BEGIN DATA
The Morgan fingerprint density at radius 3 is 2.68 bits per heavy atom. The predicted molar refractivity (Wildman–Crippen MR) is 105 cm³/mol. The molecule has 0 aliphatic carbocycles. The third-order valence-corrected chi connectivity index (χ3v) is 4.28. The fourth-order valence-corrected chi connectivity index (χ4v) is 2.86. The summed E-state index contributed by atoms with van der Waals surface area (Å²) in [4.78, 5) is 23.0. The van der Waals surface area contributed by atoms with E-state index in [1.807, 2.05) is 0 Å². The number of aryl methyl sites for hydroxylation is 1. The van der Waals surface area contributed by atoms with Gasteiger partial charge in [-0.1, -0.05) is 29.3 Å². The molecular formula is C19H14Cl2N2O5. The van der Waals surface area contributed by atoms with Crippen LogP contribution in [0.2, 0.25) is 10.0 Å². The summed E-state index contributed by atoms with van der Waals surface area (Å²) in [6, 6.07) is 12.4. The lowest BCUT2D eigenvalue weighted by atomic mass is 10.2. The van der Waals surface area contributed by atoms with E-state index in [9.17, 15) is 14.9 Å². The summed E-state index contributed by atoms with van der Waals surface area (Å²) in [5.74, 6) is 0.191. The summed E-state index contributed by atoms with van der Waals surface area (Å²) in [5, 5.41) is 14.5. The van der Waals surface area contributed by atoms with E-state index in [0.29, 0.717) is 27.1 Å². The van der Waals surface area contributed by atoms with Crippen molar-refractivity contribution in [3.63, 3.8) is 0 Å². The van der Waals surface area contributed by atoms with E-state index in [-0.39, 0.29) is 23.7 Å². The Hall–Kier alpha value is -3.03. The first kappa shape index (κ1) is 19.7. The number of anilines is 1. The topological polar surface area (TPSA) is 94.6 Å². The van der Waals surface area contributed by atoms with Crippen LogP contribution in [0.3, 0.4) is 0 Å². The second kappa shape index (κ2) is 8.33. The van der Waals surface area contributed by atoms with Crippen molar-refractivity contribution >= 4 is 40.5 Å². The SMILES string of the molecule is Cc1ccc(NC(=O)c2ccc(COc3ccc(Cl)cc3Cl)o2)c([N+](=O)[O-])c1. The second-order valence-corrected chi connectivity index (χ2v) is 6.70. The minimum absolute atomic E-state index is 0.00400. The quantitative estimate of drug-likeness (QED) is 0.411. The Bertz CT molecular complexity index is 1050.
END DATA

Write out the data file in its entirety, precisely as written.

The Morgan fingerprint density at radius 3 is 2.68 bits per heavy atom. The predicted molar refractivity (Wildman–Crippen MR) is 105 cm³/mol. The molecule has 0 aliphatic carbocycles. The third-order valence-corrected chi connectivity index (χ3v) is 4.28. The fourth-order valence-corrected chi connectivity index (χ4v) is 2.86. The summed E-state index contributed by atoms with van der Waals surface area (Å²) in [4.78, 5) is 23.0. The van der Waals surface area contributed by atoms with E-state index in [1.807, 2.05) is 0 Å². The number of aryl methyl sites for hydroxylation is 1. The van der Waals surface area contributed by atoms with Gasteiger partial charge in [-0.1, -0.05) is 29.3 Å². The molecular formula is C19H14Cl2N2O5. The van der Waals surface area contributed by atoms with Crippen LogP contribution in [0.2, 0.25) is 10.0 Å². The summed E-state index contributed by atoms with van der Waals surface area (Å²) in [6, 6.07) is 12.4. The lowest BCUT2D eigenvalue weighted by atomic mass is 10.2. The van der Waals surface area contributed by atoms with E-state index in [9.17, 15) is 14.9 Å². The summed E-state index contributed by atoms with van der Waals surface area (Å²) in [5.74, 6) is 0.191. The summed E-state index contributed by atoms with van der Waals surface area (Å²) in [5, 5.41) is 14.5. The van der Waals surface area contributed by atoms with E-state index in [0.29, 0.717) is 27.1 Å². The van der Waals surface area contributed by atoms with Crippen molar-refractivity contribution in [3.63, 3.8) is 0 Å². The van der Waals surface area contributed by atoms with E-state index in [-0.39, 0.29) is 23.7 Å². The Hall–Kier alpha value is -3.03. The first kappa shape index (κ1) is 19.7. The number of anilines is 1. The topological polar surface area (TPSA) is 94.6 Å². The van der Waals surface area contributed by atoms with Crippen LogP contribution in [0.3, 0.4) is 0 Å². The second kappa shape index (κ2) is 8.33. The van der Waals surface area contributed by atoms with Crippen molar-refractivity contribution >= 4 is 40.5 Å². The SMILES string of the molecule is Cc1ccc(NC(=O)c2ccc(COc3ccc(Cl)cc3Cl)o2)c([N+](=O)[O-])c1. The second-order valence-corrected chi connectivity index (χ2v) is 6.70. The minimum absolute atomic E-state index is 0.00400. The quantitative estimate of drug-likeness (QED) is 0.411. The Bertz CT molecular complexity index is 1050.